Thomas Modly

Thomas Modly
Thomas B. Modly.jpg
Acting United States Secretary of the Navy
In office
November 25, 2019 – April 7, 2020
PresidentDonald Trump
Preceded byRichard V. Spencer
Succeeded byJames McPherson (acting)
In office
July 15, 2019 – July 31, 2019
PresidentDonald Trump
Preceded byRichard V. Spencer
Succeeded byRichard V. Spencer
United States Under Secretary of the Navy
In office
December 4, 2017 – November 24, 2019
PresidentDonald Trump
Preceded byThomas P. Dee (acting)
Personal details
EducationUnited States Naval Academy (BS)
Georgetown University (MA)
Harvard University (MBA)
Military service
Allegiance United States
Branch/service United States Navy

Thomas B. Modly is an American businessman and government official who served as acting United States Secretary of the Navy from November 25, 2019 to April 7, 2020.[1][2] After firing and berating Brett Crozier, the captain of the aircraft carrier USS Theodore Roosevelt, for going outside his chain of command in calling for help to deal with a COVID-19 outbreak onboard, Modly traveled to the ship at port in Guam. There, he addressed the crew in a manner that was perceived as being disrespectful. He was subsequently widely criticized and resigned the following day.

Modly, who was confirmed as the United States Under Secretary of the Navy on December 4, 2017, also temporarily performed the duties of the Secretary of the Navy while Richard V. Spencer was acting Secretary of Defense and acting Deputy Secretary of Defense from July 15, 2019, to July 31, 2019.[3][4][5][6]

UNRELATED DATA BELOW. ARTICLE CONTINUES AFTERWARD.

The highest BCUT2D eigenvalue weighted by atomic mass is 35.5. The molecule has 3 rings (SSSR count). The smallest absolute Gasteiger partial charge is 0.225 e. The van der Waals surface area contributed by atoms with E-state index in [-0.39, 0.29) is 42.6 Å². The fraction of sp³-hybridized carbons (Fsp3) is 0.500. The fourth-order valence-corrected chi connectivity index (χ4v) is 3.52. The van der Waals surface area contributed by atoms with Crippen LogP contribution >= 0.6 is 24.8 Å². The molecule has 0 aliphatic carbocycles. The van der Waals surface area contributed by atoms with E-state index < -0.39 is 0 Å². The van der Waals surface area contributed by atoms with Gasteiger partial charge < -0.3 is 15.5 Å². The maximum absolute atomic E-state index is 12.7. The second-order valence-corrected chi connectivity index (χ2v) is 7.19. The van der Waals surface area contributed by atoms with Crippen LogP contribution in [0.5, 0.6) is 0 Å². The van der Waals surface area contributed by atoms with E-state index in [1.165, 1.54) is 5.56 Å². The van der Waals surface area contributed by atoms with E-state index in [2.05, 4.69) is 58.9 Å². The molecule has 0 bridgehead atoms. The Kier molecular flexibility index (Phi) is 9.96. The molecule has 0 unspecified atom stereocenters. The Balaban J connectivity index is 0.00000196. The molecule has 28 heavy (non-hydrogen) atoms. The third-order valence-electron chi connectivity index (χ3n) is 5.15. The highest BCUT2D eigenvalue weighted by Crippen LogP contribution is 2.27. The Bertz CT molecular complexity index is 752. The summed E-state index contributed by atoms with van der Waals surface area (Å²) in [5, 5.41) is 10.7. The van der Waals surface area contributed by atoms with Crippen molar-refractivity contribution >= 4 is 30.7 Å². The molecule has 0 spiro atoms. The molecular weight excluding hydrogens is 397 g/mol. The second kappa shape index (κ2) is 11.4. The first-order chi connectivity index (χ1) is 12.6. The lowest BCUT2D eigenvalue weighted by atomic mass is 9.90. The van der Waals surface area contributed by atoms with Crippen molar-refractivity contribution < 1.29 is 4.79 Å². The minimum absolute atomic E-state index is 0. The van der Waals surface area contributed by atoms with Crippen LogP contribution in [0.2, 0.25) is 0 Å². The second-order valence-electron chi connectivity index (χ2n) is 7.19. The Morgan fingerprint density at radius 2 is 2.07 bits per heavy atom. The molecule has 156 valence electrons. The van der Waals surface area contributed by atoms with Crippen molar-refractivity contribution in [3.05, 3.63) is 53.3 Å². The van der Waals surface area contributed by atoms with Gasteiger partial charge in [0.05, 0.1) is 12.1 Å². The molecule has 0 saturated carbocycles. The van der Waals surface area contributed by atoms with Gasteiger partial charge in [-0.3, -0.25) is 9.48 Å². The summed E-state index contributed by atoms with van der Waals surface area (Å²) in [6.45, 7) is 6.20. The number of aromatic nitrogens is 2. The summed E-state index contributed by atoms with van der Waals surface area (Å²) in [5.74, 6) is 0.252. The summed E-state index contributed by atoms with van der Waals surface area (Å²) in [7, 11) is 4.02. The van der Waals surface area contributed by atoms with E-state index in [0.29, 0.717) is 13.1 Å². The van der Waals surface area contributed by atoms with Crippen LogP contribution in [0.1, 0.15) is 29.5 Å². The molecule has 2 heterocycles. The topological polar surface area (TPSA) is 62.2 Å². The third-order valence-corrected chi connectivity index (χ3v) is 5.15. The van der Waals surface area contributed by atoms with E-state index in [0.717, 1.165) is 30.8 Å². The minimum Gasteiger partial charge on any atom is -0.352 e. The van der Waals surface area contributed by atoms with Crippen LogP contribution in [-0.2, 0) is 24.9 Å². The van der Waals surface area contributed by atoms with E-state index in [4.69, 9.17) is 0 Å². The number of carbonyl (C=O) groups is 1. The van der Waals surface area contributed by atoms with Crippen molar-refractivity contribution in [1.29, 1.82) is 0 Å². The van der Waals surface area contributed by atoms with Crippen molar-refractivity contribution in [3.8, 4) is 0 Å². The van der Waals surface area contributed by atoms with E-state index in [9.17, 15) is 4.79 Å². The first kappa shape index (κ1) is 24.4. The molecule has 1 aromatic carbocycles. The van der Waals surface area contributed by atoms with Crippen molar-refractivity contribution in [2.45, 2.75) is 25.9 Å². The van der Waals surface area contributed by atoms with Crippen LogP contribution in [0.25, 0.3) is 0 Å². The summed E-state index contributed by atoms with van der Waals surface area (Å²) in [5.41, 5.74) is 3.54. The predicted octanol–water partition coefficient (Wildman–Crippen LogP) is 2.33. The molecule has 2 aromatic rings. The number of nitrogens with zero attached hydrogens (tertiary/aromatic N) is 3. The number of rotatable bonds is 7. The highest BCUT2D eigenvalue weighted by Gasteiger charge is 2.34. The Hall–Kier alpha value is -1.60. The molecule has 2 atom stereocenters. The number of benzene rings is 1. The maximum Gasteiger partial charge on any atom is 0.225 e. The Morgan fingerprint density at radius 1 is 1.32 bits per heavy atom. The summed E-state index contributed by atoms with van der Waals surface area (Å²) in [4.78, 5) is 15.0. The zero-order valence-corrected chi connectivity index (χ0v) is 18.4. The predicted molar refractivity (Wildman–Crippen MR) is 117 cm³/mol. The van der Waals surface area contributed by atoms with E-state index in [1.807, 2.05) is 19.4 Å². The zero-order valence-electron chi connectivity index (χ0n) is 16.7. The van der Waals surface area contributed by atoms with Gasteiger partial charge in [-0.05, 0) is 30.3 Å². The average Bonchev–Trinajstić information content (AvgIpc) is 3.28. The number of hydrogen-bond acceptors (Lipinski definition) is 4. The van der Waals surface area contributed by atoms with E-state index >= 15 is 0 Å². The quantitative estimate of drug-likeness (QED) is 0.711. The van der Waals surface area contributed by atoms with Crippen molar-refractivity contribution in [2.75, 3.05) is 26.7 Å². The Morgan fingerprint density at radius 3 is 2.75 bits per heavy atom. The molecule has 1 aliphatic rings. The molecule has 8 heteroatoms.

Modly was raised in Cleveland,[7] Ohio, graduating from Shaker Heights High School in 1979.[8] He is a graduate of the United States Naval Academy class of 1983,[9] Georgetown University, and Harvard Business School. He served on active duty in the United States Navy as a helicopter pilot and spent seven years as a U.S. Navy officer.[10] He has held various leadership positions at Iconixx, Oxford Associates, and UNC Inc.,[11] and taught political science at the United States Air Force Academy.[12]

Modly served as the managing director of the PricewaterhouseCoopers global government and public services sector and as the firm's global government defense network leader. He has served as the Deputy Under Secretary of Defense for Financial Management and as the first executive director of the Defense Business Board.

He was nominated as Under Secretary of the Navy by President Donald Trump in September 2017 and was confirmed by the Senate two months later.[13]


USS Theodore Roosevelt in October 2019